“The cocaine business in the Andes remains robust.  According to United Nations’ estimates, cocaine production is up in Peru and Bolivia since 2005.  Colombia’s cocaine production is down since 2005 but still higher than it was in 1990—and total cocaine output from the Andes is roughly the same as it was in 1990.”  Mary O’Grady

No Peace in Colombia With a War on Drugs

The big cartels are gone, but cocaine production is higher than in 1990.

Mary Anastasia O’Grady, The Wall Street Journal, September 30, 2013, p. A 15

Last week authorities at Charles de Gaulle Airport announced that they had seized 1.3 metric tons of cocaine on an Air France flight from Caracas. Nice work, imageClouseau.

But the mega drug bust is more a sign that Latin American cocaine producers are increasingly audacious than it is evidence that victory in the war on drugs is at hand. That’s sad because the war has already claimed hundreds of thousands of lives and imposed unspeakable misery on dozens of poor countries. Barring a change in policy, the casualties are bound to keep climbing.The case of Colombia is especially tragic, and President Juan Manuel Santos is seeking a different course. In an interview with Journal editors in New York last week, he said that “Colombia probably has been the country that has incurred the highest cost in this war on drugs. We have lost our best leaders, our best judges, our best policemen, our best journalists.” It has been “a lot of blood, the cost of this war on drugs.”

And it is far from over. “The big cartels are no longer in existence,” Mr. Santos said, referring to the success of the Colombian military and police in dismantling that particular business model. “But the business continues because there is still demand.”The Santos presidency is steeped in controversy because he has opened peace talks in Havana with the drug-trafficking rebels known as the FARC. Yet a different round of talks that Mr. Santos also takes credit for initiating—a multilateral conversation at the Organization of American States about alternatives to the failed drug war—could turn out to be far more important.

The FARC has been launching attacks on Colombia’s population for more than a half century. Once funded by the Soviets, it has remained a viable terrorist organization in the post-Cold War world because of profits derived from coca and cocaine trafficking. Conservatives in Colombia doubt FARC’s good faith in the Cuba talks, and Mr. Santos admitted that the November deadline he set now looks “difficult” to achieve.

A key sticking point is the FARC’s insistence on a constitutional assembly to rewrite the highest law of the land. This would be a dangerous course—if the example of Venezuela’s Hugo Chávez is any guide—and Mr. Santos said he has told the rebels it’s not going to happen. But rebel intransigence remains. If the talks collapse it could cost Mr. Santos re-election next year. He could blame the drug war.

Colombia has come a long way since the 1990s when it flirted with failed-state status. Yet the cocaine business in the Andes remains robust. According to United Nations’ estimates, cocaine production is up in Peru and Bolivia since 2005. Colombia’s cocaine production is down since 2005 but still higher than it was in 1990—and total cocaine output from the Andes is roughly the same as it was in 1990.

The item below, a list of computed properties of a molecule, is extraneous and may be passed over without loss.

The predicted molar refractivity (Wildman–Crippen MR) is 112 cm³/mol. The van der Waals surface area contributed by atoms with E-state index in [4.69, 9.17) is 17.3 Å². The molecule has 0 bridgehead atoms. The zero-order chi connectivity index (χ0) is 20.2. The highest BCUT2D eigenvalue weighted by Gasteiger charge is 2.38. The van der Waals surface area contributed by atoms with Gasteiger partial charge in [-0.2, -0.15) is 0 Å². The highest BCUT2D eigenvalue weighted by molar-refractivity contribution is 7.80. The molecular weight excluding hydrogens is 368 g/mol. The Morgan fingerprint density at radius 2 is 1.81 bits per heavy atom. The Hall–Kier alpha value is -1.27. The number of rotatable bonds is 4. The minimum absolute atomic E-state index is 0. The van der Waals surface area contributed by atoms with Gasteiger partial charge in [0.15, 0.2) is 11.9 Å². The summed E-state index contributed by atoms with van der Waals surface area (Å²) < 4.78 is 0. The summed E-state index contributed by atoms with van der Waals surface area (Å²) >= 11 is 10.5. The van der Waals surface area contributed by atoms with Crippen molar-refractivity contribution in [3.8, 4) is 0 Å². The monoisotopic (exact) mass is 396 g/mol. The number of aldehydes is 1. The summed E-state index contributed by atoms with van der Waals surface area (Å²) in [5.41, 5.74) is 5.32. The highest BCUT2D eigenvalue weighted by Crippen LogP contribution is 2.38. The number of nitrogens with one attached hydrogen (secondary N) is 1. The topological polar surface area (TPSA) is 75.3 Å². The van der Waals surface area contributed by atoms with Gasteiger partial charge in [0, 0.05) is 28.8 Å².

Colombian thugs have changed their business model. Gone are the Pablo Escobars of the 1980s, big-shot drug lords who became local folk heroes and challenged the authority of the state. In their place are smaller players who keep their heads down and pay the FARC for protection.

Mr. Santos said Colombia has been able to capture many heads of smaller, regional criminal bands, but that “continu[ing] to be very aggressive is for us a matter of national survival.” In other words, the warring in Colombia is far from over, even after billions of dollars in U.S. aid since the late 1990s.

Recent protests by Colombian farmers calling for government subsidies reflect their low productivity due to inadequate investment, Mr. Santos says. Ending the conflict with the FARC—which makes investors fear the rural areas—is necessary if the farmers are to compete in Colombia’s increasingly open economy.

Yet making peace with the leadership of the FARC is not the same as closing down the powerful criminal networks that live off drug consumers in rich countries. Even if the FARC can be retained to fight drug trafficking, as Mr. Santos hopes, the incentives to meet consumer demand will remain.

That is why in April 2012 he proposed the OAS conversation. Fifty years after the launch of the war on drugs, the world is no better off and the war has not been won, Mr. Santos said. “So are we going to continue 50 years more? Or are there better alternatives?”

The OAS report, “Scenarios for Drug Problems in the Americas” released in May, did not solve the problem. It merely discussed the costs and benefits of a variety of scenarios. But by breaking the taboo on governments talking about the high price of prohibition, it has given a voice to millions of innocent victims. That, and not the Havana talks, may turn out to be Mr. Santos’s most important legacy.

Write to O’

A version of this article appeared September 30, 2013, on page A15 in the U.S. edition of The Wall Street Journal, with the headline: No Peace in Colombia With a War on Drugs.


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